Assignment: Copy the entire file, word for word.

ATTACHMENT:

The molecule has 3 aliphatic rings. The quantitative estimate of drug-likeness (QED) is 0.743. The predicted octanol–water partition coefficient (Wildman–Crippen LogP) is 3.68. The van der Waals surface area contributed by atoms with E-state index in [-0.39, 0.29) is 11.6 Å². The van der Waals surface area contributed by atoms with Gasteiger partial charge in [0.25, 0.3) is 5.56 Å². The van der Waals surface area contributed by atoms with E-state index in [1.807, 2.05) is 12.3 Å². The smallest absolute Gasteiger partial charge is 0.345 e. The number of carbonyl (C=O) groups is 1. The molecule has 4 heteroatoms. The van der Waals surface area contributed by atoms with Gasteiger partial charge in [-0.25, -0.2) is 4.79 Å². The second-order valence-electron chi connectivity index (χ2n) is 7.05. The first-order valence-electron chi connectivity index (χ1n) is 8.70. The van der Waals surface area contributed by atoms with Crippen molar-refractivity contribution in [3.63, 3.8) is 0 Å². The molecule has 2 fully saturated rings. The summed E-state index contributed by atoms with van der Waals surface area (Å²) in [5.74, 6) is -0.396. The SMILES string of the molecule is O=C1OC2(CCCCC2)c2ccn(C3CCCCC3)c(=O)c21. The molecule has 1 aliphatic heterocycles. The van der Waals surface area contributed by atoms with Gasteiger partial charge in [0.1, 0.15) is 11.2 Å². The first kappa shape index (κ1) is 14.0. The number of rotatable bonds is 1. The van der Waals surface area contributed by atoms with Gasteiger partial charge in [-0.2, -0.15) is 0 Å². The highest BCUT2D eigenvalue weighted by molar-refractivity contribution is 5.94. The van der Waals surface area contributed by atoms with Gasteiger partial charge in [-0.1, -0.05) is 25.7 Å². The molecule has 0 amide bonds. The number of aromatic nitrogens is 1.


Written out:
The molecule has 3 aliphatic rings. The quantitative estimate of drug-likeness (QED) is 0.743. The predicted octanol–water partition coefficient (Wildman–Crippen LogP) is 3.68. The van der Waals surface area contributed by atoms with E-state index in [-0.39, 0.29) is 11.6 Å². The van der Waals surface area contributed by atoms with Gasteiger partial charge in [0.25, 0.3) is 5.56 Å². The van der Waals surface area contributed by atoms with E-state index in [1.807, 2.05) is 12.3 Å². The smallest absolute Gasteiger partial charge is 0.345 e. The number of carbonyl (C=O) groups is 1. The molecule has 4 heteroatoms. The van der Waals surface area contributed by atoms with Gasteiger partial charge in [-0.25, -0.2) is 4.79 Å². The second-order valence-electron chi connectivity index (χ2n) is 7.05. The first-order valence-electron chi connectivity index (χ1n) is 8.70. The van der Waals surface area contributed by atoms with Crippen molar-refractivity contribution in [3.63, 3.8) is 0 Å². The molecule has 2 fully saturated rings. The summed E-state index contributed by atoms with van der Waals surface area (Å²) in [5.74, 6) is -0.396. The SMILES string of the molecule is O=C1OC2(CCCCC2)c2ccn(C3CCCCC3)c(=O)c21. The molecule has 1 aliphatic heterocycles. The van der Waals surface area contributed by atoms with Gasteiger partial charge in [0.1, 0.15) is 11.2 Å². The first kappa shape index (κ1) is 14.0. The number of rotatable bonds is 1. The van der Waals surface area contributed by atoms with Gasteiger partial charge in [-0.2, -0.15) is 0 Å². The highest BCUT2D eigenvalue weighted by molar-refractivity contribution is 5.94. The van der Waals surface area contributed by atoms with Gasteiger partial charge in [-0.1, -0.05) is 25.7 Å². The molecule has 0 amide bonds. The number of aromatic nitrogens is 1.